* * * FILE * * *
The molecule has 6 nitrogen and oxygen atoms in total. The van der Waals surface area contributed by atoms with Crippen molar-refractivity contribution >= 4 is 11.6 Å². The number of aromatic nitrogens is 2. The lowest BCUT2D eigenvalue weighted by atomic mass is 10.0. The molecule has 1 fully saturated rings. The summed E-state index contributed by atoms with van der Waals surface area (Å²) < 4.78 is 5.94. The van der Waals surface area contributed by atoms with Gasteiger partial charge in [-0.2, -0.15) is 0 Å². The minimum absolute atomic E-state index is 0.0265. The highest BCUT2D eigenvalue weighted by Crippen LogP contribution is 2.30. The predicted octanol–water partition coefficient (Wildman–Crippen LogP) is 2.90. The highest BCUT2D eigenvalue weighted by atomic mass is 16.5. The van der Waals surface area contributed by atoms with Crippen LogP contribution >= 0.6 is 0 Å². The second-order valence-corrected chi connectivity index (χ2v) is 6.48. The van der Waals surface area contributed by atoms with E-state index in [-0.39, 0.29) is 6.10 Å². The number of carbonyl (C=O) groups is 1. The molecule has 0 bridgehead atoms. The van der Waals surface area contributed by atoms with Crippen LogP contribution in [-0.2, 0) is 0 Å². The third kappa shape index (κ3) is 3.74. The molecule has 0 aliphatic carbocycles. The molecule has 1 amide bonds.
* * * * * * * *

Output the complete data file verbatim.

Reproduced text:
The molecule has 6 nitrogen and oxygen atoms in total. The van der Waals surface area contributed by atoms with Crippen molar-refractivity contribution >= 4 is 11.6 Å². The number of aromatic nitrogens is 2. The lowest BCUT2D eigenvalue weighted by atomic mass is 10.0. The molecule has 1 fully saturated rings. The summed E-state index contributed by atoms with van der Waals surface area (Å²) < 4.78 is 5.94. The van der Waals surface area contributed by atoms with Gasteiger partial charge in [-0.2, -0.15) is 0 Å². The minimum absolute atomic E-state index is 0.0265. The highest BCUT2D eigenvalue weighted by Crippen LogP contribution is 2.30. The predicted octanol–water partition coefficient (Wildman–Crippen LogP) is 2.90. The highest BCUT2D eigenvalue weighted by atomic mass is 16.5. The van der Waals surface area contributed by atoms with Crippen LogP contribution >= 0.6 is 0 Å². The second-order valence-corrected chi connectivity index (χ2v) is 6.48. The van der Waals surface area contributed by atoms with E-state index in [-0.39, 0.29) is 6.10 Å². The number of carbonyl (C=O) groups is 1. The molecule has 0 bridgehead atoms. The van der Waals surface area contributed by atoms with Crippen LogP contribution in [-0.2, 0) is 0 Å². The third kappa shape index (κ3) is 3.74. The molecule has 0 aliphatic carbocycles. The molecule has 1 amide bonds.